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Glittering Shards

Glittering Shards: February 2011

Glittering Shards

Friday, February 25, 2011

Children's mosaic tea light holder

Carrying on the series of tutorials for making mosaics with children (that is good for very little ones as well as bigger kids), here is a lovely tea light holder for you to make that involves no cutting and materials that are readily available.

The key thing to notice here is the type of glue used. Working on a 3 d surface means that using ordinary craft glue is hard as the object you are sticking on will slide off.  So, before I launch into the project, here's some good to know info about silicone adhesive!

In this project we use clear silicone adhesive  / caulk which is the stuff that is used around the edge of a bathtub (flexible, slightly squidgy even when dry).  It is very tacky stuff so you won't have to worry about tiles etc.. slipping off! It comes in various colours so make sure you buy the one that dries clear   - it is white when it comes out of the tube. Builders / tilers will buy them in big tubes that require a metal 'gun' but you can also get silicone in squeezy tubes (the small ones sold for craft purposes / on mosaic sites are much more expensive than the stuff you buy in a DIY stores and I have never seen any advantage to warrant the extra cost).  Lastly, a lot of silicone adhesive has a pongy smell so use it in a well ventilated area and not for long periods. However, I have discovered a tube of the stuff that is smell free and readily available (at least in the UK) called "Kitchen and Bathroom Sealant" from Wickes DIY. Enough about the properties of silicone glue! Here's how you make your pretty mosaic tea light holder.

What you need:
  • old jam jar / glass tea light holder etc...
  • glass nuggets (available in pound / dollar stores / florists / Ikea / craft shops) mix of coloured and clear / translucent is nice so that candlelight shines through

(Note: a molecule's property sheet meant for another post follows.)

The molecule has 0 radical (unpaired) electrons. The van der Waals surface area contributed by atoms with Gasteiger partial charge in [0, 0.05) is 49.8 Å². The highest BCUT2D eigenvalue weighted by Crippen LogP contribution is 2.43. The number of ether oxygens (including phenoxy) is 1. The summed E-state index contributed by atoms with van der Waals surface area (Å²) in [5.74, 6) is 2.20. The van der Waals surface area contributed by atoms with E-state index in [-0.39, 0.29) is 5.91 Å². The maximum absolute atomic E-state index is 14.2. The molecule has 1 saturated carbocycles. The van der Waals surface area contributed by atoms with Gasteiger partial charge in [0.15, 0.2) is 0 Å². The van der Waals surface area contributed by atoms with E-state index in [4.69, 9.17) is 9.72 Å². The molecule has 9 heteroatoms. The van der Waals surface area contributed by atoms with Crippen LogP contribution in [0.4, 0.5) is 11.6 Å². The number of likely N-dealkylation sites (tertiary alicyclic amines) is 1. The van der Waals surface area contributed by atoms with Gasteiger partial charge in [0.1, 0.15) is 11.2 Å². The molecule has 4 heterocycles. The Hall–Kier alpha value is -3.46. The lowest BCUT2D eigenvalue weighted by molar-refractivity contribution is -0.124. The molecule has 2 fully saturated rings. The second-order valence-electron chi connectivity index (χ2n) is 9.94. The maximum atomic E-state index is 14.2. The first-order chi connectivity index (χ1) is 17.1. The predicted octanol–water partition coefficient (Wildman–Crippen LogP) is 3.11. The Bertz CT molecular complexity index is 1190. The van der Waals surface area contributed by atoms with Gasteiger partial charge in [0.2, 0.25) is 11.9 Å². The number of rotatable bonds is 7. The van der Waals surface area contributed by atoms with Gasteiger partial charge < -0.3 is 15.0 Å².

• translucent (see through) silicone adhesive
  • spreader
  1. Spread the glue quite thickly over the jam jar - work in section so that you can hold and rotate the jar. 
  2. Embed the nuggets firmly in the glue. 

3.  You will need to squish and move the nuggets around to fill the space without going over the edges.
4. Leave to dry - it will take a good couple of days to go clear.
5. If you want, you can grout it when it is dry - black grout is particularly effective
6. If you have used a jam jar, you can add some wire on the rim so that you can hang your mosaic tea light holder - we are going to make a few to hang out side once the warm nights come (can't wait!).
We have left ours ungrouted and I love the way that the candle light catches the bubbles in the glass. Simple, pretty and a very easy mosaic project for children big and small (and adults of course!).

Have fun!

Before I sign off, I just want to say thanks so much for all the encouragement in the last post. It is hard to say in words how much I appreciate the genuine support that people give. It means a lot.  I have added a new page on the top right of the menu with all the newly updated  "Celebrating Each Step" info on how to be part of this reflective space.  The new code for the blog badge is there (so that blog badges point to this new page not the old one). Please do update your blog badge with this new code or add the blog badge for the first time to declare "I'm Celebrating Each Step". Thank you :)

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Monday, February 21, 2011

So many things to celebrate! And a round up of blog love...

Oh my, I don't know if my stars are lined up or what but the last couple of weeks have been worthy of some serious looking back and Celebrating!
Gosh, I really should do a winter version of my toes!
Before I share, I have to report back that several people have said to me  "Please don't stop the Celebrating Each Step forum." And tonight I just discovered a beautiful new photography and mosaic site with the Celebrating Each Step badge on and I felt a twinge as I know there is a fair sprinkling of badges for the Celebrating forum in the blogosphere.